Anyway, my Oliver + S love affair began with the School Days Coat pattern. A friend who could sew (I couldn't, or at least didn't know I could back then) gave me a pattern for a little hooded coat which she'd hand drafted. It was meant to be made in polar fleece but I found some beautiful brown wool on sale at only $10/metre. No, Heidi said, that won't do, my pattern is too bodgy and requires stretch fabric to make the pieces go together. And so the wool was set aside, and thus started my fabric stash.
So, I made my bodgy little fleece duffel, and another for a friend, and then I set out to find a pattern for a wool duffel coat. I was all of three garments into my sewing adventure by then and I stumbled upon this three scissor level pattern. Heck I thought, I'll manage.
That's the bit that goes without saying with Oliver + S patterns. You just know you're going to learn a lot along the way, and it's why I now feel quite comfortable sewing from other patterns even if they may not be in English!
This coat was the first thing I made that I would eagerly show to anyone who'd stop to look, and it always impressed.
P has now grown out of this Size 3 coat and so it now resides in Berlin keeping my little nephew snug and warm.
Then I used the pattern again to make a spring weight coat out of corduroy and knit lining for A. This time I made view B with the button tabs instead of toggles.
Now it's winter again and so out came the pattern for a new coat for P and a matching one for a friend of his. (who I sadly couldn't squeeze into the same size, so had to draft the pattern all over again one size up)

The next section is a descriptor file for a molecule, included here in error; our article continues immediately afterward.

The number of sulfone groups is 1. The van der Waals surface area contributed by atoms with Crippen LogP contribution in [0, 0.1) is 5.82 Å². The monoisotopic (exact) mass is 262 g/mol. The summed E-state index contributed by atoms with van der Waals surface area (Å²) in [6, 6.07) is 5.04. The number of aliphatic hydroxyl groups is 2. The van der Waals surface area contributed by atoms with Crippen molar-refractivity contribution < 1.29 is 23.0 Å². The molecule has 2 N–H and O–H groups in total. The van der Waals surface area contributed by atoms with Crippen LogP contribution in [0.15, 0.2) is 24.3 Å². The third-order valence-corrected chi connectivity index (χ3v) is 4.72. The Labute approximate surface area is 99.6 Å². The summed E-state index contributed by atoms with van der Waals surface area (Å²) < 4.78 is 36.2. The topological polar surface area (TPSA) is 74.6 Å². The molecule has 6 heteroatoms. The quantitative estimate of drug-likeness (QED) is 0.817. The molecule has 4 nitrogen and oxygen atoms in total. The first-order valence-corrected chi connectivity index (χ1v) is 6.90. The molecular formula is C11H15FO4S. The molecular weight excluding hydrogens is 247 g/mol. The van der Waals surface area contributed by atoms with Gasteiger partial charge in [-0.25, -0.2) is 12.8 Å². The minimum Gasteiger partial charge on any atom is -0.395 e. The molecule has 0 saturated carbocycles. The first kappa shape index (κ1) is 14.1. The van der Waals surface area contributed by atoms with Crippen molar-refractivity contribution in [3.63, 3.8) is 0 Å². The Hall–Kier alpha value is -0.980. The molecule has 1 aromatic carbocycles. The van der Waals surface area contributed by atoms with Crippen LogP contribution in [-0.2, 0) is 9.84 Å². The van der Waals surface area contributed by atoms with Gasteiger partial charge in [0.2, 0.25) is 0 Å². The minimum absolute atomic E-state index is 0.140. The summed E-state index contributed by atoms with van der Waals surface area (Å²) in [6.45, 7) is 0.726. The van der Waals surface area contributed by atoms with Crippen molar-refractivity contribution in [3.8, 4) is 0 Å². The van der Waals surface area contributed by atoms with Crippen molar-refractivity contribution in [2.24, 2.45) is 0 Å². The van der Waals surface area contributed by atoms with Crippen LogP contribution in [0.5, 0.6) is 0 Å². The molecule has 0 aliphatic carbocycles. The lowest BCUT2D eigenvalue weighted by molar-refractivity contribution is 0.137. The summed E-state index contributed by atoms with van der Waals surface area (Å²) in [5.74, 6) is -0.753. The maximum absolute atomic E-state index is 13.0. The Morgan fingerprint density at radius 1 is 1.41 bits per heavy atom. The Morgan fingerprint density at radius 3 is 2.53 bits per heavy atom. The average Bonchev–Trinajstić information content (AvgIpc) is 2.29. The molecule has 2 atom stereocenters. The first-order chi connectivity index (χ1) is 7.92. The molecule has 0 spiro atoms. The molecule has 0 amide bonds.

I've learnt a few lessons from my first wool coat. I haven't blogged the whole construction as I'd assumed the amazing Nicole of five and counting had done. But here are my tips:
Firstly: Do NOT use leather thonging for the toggles, it just breaks. I had to replace all the leather thonging from this first coat before I handed it down. Painful! This time around I found some proper woven flat cord.
Secondly, magnetic snaps are simply awesome. The ones I used are ridiculously easy to insert, just push them through the fabric (with some interfacing for reinforcement, put the washer on, then bend the legs out.
In the first coat I had the pins of the snap going transversely across the placket piece and that made the topstitching the placket a little tricky as the end of the metal leg was very close to where I wanted to stitch. In this second coat I wisely put the snap in vertically. (and then very stupidly put snaps on the inside and outside of the same side of the coat - Doh!)
Thirdly, I can't go past a hanging loop for a coat (my kids don't have wardrobes you see). Invaluable, easy addition. Just attach it at the same time as sewing the hood to the coat.
Finally, for the quilted vest option there had to be a better way to do the shoulder seams than to just leave these ugly raw, quilted edges:
So I unpicked the quilting within the seam allowance, trimmed the batting and under layer of fabric, folded and pressed the top seam allowance over, then edge stitched the seam allowance. This gave a clean finish inside and out.
So, here are my third and fourth Oliver + S School Days Coats (and I have wool set aside for two more for another day/month/year)
P's coat: Size 5, Charcoal wool/cashmere coat, Dr Seuss Flannel lining, quilting cotton and cotton wadding for vest
C's coat: Size 6, Navy wool melton, Dr Seuss flannel lining, quilting cotton and cotton wadding for vest.
For both I used plastic toggles, woven flat cord for the toggle threads, magnetic snaps, elastic hair ties for the vest elastic attachments and plain buttons for attaching lining to coat.
Sadly no modelled photos of P and his friend C at this stage, perhaps to follow.
Do yourself a favour, sew this pattern, you won't be disappointed!